Polynomial and polynomial equation
A polynomial is an algebraic expression of the form
A polynomial is an algebraic expression of the form
 $ax^n + bx^{n1} + \cdots + rx + s$
Examples
$4x^3x^25$ \gap[10] has degree 3. Degree 3 polynomials are called cubics.
\\
\\ $x^41$ \gap[10] has degree 4. Degree 4 polynomials are called cuartics. \\
\\ $4x^5x$ \gap[10] has degree 5. Degree 5 polynomials are called quintics.
Some for you to do
A polynomial equation of degree $n$ is an equation that can be written in the form
 $ax^n + bx^{n1} + \cdots + rx + s = 0. \quad (a \neq 0) \quad \qquad$ Degree n polymonial = 0
Examples
$4x^3x^25 = 0$ \gap[10] is a degree 3 polymonial equation. Degree 3 polynomial equations are called cubic equations.
\\
\\ $x^41 = 0$ \gap[10] is a degree 4 polymonial equation. Degree 4 polynomial equations are called quartic equations.
\\
\\ $4x^5x = 0$ \gap[10] is a degree 5 polymonial equation. Degree 5 polynomial equations are called quintic equations.
Solving cubic equations
By definition, a cubic equation can be written in the form 
$ax^3 + bx^2 + cx + d = 0 \qquad$ $a, b, c,$ %and $d$ are fixed numbers and $a \neq 0.$
Solution of ax^{3} + bx^{2} + cx + d = 0 when one solution is rational
Easy case: d = 0: Eg. x^{3} − 2x^{2} + x = 0

In this case, $x$ is a common factor:
$ax^3+bx^2+cx = x(ax^2+bx+c)$ \t \gap[40] %Eg. $x^3+2x^2+x = x(x^2+2x+1)$
The equation is therefore $x(ax^2+bx+c)= 0$ and its solutions are $x = 0$ and the solutions of the quadratic $ax^2+bx+c = 0,$ if any.
Examples
The cubic equation $3x^35x^2+2x = 0$ has $a = 3, b = 5, c = 2, d = 0,$

$2x^35x^2+2x = 0 \quad \Rightarrow \quad x(2x^25x+2) = 0 \quad \Rightarrow \quad x(2x1)(x2) = 0$
$\quad \Rightarrow \quad x = 0,\ \ x = \frac{1}{2}, \ \ x = 2$
Harder case: d ≠ 0: Eg. 6x^{3} + 7x^{2} − x − 2 = 0
\t 1. Try putting $x=\pm\frac{\text{Factor of }d}{\text{Factor of }a}$.
\\ \t \gap[40] %Eg. $x=\pm\frac{\text{Factor of }2}{\text{Factor of }6} = \pm\frac{1}{1}$ or $\pm\frac{1}{6}$ or $\pm\frac{1}{3}$ or $\pm\frac{2}{3}$ or $\pm\frac{2}{1}$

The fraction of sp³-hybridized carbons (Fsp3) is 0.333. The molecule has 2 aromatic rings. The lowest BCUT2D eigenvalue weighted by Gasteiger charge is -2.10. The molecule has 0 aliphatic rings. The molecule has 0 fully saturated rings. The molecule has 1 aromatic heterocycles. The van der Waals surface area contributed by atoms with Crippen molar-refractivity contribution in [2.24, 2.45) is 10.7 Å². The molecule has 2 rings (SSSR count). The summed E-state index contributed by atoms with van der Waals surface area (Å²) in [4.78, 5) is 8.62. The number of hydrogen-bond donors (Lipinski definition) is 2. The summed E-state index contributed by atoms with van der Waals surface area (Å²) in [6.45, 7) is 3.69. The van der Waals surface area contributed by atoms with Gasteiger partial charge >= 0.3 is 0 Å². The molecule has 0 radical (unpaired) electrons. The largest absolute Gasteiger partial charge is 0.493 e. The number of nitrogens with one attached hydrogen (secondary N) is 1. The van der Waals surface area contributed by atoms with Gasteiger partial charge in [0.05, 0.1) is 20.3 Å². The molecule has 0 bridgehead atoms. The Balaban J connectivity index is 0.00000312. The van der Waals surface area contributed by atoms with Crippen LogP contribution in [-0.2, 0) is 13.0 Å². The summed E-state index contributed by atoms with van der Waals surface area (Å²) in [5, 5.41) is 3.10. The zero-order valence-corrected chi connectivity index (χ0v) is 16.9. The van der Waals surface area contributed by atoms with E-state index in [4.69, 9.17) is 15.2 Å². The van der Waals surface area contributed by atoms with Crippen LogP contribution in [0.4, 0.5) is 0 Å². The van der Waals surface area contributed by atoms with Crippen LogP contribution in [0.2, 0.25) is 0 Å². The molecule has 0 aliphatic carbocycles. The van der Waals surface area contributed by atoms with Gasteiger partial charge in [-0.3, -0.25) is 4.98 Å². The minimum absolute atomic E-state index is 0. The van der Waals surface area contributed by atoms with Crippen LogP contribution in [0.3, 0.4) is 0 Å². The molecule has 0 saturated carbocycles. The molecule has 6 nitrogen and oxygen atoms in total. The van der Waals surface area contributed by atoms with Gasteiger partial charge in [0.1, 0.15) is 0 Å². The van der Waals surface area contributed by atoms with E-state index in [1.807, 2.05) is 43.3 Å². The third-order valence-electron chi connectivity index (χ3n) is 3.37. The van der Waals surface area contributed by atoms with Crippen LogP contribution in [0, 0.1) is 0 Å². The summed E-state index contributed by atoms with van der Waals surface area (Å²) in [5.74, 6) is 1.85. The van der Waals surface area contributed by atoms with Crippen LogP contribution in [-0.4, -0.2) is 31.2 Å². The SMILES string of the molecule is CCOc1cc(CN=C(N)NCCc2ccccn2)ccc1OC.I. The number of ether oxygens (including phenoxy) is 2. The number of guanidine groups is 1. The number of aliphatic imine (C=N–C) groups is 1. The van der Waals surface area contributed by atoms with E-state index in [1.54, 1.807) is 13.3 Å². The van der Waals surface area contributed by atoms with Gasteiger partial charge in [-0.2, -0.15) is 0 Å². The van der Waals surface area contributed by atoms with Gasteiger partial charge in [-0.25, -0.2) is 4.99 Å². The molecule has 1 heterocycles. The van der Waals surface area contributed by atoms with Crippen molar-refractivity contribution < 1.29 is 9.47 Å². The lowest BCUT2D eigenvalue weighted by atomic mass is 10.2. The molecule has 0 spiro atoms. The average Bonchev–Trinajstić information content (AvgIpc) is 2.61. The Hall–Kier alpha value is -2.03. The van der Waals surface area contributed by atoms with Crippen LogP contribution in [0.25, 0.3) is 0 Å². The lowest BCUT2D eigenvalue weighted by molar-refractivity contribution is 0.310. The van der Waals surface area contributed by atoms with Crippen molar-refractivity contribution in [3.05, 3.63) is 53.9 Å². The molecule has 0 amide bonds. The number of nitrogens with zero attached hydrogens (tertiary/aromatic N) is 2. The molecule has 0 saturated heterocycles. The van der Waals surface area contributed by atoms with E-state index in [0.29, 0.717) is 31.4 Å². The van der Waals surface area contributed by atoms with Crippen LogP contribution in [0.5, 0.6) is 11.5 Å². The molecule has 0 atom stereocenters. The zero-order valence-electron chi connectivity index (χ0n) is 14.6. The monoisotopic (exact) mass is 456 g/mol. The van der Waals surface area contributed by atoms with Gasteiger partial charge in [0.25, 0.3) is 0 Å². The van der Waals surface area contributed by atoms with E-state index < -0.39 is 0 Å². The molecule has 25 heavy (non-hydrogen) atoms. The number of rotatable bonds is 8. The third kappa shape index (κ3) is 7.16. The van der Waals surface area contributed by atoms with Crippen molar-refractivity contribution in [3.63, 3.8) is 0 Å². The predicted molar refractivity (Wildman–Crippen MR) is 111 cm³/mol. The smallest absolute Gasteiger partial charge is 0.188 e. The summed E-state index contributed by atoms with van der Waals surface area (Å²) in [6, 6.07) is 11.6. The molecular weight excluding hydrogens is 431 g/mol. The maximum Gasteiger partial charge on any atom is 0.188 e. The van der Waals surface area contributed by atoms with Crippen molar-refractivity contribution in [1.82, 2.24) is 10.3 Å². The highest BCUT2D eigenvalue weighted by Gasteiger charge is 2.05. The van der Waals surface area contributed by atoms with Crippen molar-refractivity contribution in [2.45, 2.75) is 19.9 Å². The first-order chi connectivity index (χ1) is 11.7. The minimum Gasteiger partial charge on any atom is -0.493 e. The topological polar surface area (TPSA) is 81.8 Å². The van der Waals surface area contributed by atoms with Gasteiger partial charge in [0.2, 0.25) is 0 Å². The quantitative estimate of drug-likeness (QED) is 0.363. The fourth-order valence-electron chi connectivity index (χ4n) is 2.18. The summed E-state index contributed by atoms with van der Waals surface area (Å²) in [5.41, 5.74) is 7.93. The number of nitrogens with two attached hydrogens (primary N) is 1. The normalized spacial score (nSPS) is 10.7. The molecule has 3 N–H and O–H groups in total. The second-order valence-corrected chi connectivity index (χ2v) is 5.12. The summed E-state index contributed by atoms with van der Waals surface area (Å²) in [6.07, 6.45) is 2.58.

\\ \t !10! If there is a rational solution, it will be one of these values; call it $r.$ \\ \t
\\ \t !10! 2. $(x  r)$ is then a factor of the lefthand side. To get the other factor, you can either divide the given cubic by $(xr)$ (the other factor will then be the quotient), or use the following formula: \\
\\ \t \gap[40] $ax^3+bx^2+cx+d = (xr)(ax^2 \ + \ [ar+b]x \ + \ [ar^2+br+c])$
\\ \t
\\ \t !10! 3. Now use factorization or the quadratic formula on the second factor to obtain the remaining solutions (if any).
Examples
The cubic equation $3x^3+5x^25x+1 = 0$ has $a = 3, b = 5, c = 5, d = 1,$

1. The only factor of $d = 1$ is $1$ and the factors of $a = 3$ are $1$ and $3$.
Taking all possible ratios $\pm\frac{\text{Factor of }d}{\text{Factor of }a}$ gives $x=\pm\frac{\text{Factor of }1}{\text{Factor of }3} = \pm\frac{1}{1}$ or $\pm\frac{1}{3}$
$x = 1:$ \t \gap[10] $3(1)^3+5(1)^25(1)+1 = 4 \neq 0 $ ✘
\\ $x = 1:$ \t \gap[10] $3(1)^3+5(1)^25(1)+1 = 8 \neq 0 $ ✘
\\ $x = \frac{1}{3}:$ \t \gap[10] $3\left(\frac{1}{3}\right)^3+5\left(\frac{1}{3}\right)^25\left(\frac{1}{3}\right)+1 = 0 $ ✔
Thus, $x = \sfrac{1}{3}$ is one solution. 2. $\ \left(x\sfrac{1}{3}\right)$ is therefore a factor of the lefthand side $3x^3+5x^25x+1.$ To get other solutions (if any), we first factor the lefthand side using the formula above:
\\ $ax^3+bx^2+cx+d$ \t $= (xr)(ax^2 \ + \ [ar+b]x \ + \ [ar^2+br+c])$
\\ $3x^3+5x^25x+1$ \t $= \left(x\sfrac{1}{3}\right)\left(3x^2 \ + \ \left\[3\left(\sfrac{1}{3}\right)+5\right\]x \ + \ \left\[3\left(\sfrac{1}{3}\right)^2+5\left(\sfrac{1}{3}\right)5\right\]\right)$
\\ \t $= \left(x\sfrac{1}{3}\right)\left(3x^2 \ + \ [1+5]x \ + \ \left\[\sfrac{1}{3}+\sfrac{5}{3}5\right\]\right)$
\\ \t $= \left(x\sfrac{1}{3}\right)(3x^2 \ + \ 6x \  \ 3)$
3. The second factor is  $3x^2 + 6x  3 = 3(x^2+2x1).$
 $x = \frac{b\pm\sqrt{b^24ac}}{2a} = \frac{2\pm\sqrt{8}}{2} = 1 \pm \sqrt{2}.$
 $x = \frac{1}{3},\quad x = 1+\sqrt{2},$ and $x = 1\sqrt{2}$
Solution of higherorder polynomial equations
Logically speaking, our next step should be a discussion of quartics, then quintics, and so on forever. Well, we've got to stop somewhere, and cubics may be as good a place as any. On the other hand, since we've gotten so far, we ought to at least tell you what is known about higher order polynomials.
Quartics
Just as in the case of cubics, there is a formula to find the solutions of quartics. See, for instance, this article.
Quintics and beyond:
All good things must come to an end, we're afraid. It turns out that there is no "quintic formula." In other words, there is no single algebraic formula or collection of algebraic formulas that will give the solutions to all quintics. This question was settled by the Norwegian mathematician Niels Henrik Abel in 1824 after almost 300 years of controversy about this question. (In fact, several notable mathematicians had previously claimed to have devised formulas for solving the quintic, but these were all shot down by other mathematicians—this being one of the favorite pastimes of practitioners of our art.) The same negative answer applies to polynomial equations of degree 6 and higher. It's not that these equations don't have solutions, just that they can't be found using algebraic formulas. However, there are certain special classes of polynomial equations that can be solved with algebraic methods. The way of identifying such equations was discovered around 1829 by the French mathematician Évariste Galois.
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